So far, not even the US government has been able to destroy the innovativeness of most American entrepreneurs.  The US was declared dead on arrival—heading into decline, once before by a major world export power, it was Japan at the time (as Germany and China are declaring the same now).   

I remember vividly a story I read in The Wall Street Journal, it was back in 1986-87 range.  At the time, you may remember, Japan was about to swallow up the globe. It was the world’s second-largest economy and destined to become number one, racing past the US, we were told by those great seers back then a la the usual gang of simplistic regression analysis-thinkers so common among our top global financial types. Mr. Japanese Finance Minister (or Foreign Minister) said: “Europe will become our boutique and America will become our farm.”  Oops!  That didn’t seem to work out so well now did it?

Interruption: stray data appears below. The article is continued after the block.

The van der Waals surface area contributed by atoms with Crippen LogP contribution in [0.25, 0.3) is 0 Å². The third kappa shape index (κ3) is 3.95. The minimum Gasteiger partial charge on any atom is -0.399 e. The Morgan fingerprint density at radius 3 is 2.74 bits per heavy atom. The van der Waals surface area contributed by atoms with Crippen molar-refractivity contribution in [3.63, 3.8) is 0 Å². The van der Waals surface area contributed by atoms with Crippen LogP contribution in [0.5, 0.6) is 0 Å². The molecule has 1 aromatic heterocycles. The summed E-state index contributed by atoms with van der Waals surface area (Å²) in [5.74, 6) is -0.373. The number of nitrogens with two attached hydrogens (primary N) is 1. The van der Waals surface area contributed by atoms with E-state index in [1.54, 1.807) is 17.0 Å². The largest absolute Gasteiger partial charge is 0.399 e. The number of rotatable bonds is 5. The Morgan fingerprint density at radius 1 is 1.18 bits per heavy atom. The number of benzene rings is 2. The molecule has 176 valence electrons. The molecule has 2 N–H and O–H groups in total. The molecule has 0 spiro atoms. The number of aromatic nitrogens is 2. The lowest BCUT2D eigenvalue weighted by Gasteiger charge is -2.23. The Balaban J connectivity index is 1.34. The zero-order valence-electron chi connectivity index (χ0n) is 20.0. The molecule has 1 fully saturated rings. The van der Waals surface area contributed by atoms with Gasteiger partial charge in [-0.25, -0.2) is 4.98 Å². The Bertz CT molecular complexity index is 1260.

Germany seems increasingly hubris-filled as the outline of its next grand strategy for total European control seems to be heading toward fruition. But once again, I believe its plans will be thwarted, as many PIIGS captives inside Europe and those with out interests outside are on to the game. 

Hope everyone has a great weekend.


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1 Comment

  1. Nicholas Kellagher
    Nicholas Kellagher April 02, 07:17

    cool article Chad
    like the bit about US entrpreneurship
    dont forget the germans build some pretty good cars – and a lot of v hi quality mechancial and electrical goods
    I think demand for these products will run for quite a while

    Reply to this comment